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Protecting customers – a new protect duty

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By Alison Key


Published 03 November 2022


Alison Key, Head of Commercial Real Estate at international law firm DAC Beachcroft, considers proposed new measures being taken to provide enhanced protection to the public from terrorist attacks. This article first appeared in Realm’s Inside Outlets in Summer 2022.

“We are currently dealing with a suspicious package” is an announcement that strikes a multi-faceted emotional response in retail centre managers. I know how seriously our asset management clients take the threat of a terrorist attack. Much-anticipated draft legislation will enable owners and operators, among others, to give their customers greater assurance that everything possible has been done to protect them in the event of such an incident.

The draft Protect Duty Bill is currently awaited and it will be crucial to consider how terrorist attacks and publicly accessible locations are defined. Owners and managers of retail and leisure venues will need to review their current measures and consider enhanced security plans and personnel, procedures to react and respond to different threats, training and refresher courses for staff.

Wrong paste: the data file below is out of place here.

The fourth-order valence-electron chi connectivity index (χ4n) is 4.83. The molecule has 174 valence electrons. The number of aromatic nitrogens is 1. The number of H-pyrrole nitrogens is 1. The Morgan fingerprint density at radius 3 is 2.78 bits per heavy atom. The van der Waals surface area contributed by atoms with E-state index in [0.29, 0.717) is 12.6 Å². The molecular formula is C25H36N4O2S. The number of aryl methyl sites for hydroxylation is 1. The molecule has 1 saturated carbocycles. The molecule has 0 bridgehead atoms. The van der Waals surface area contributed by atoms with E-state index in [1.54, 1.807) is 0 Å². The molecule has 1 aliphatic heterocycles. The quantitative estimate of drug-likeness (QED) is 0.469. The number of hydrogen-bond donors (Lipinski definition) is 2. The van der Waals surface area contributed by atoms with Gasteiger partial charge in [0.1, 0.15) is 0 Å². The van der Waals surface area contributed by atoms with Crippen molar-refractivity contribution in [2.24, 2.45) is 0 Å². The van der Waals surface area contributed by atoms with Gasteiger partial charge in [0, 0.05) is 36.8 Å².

The proposals arose as a result of the Westminster and London Bridge attacks and the Manchester Arena bombing. The aim is to create an enhanced culture of security, with a consistency of application and a greater certainty of effect. The current proposal is that it will apply to publicly accessible venues with a capacity of 100 persons or more and large organisations employing 250 staff or more that operate at publicly accessible locations. This could include organisations with a number of outlets below the 100 persons venue capacity, across a wide geographical footprint.

Duncan Strachan, insurance partner at DAC Beachcroft, advises: “Owners and operators may be concerned about premiums and policy coverage as a result of this, but improvements made to security are likely to have wider benefits, potentially reducing crime and anti-social behaviour and consequently reducing insurance exposure.”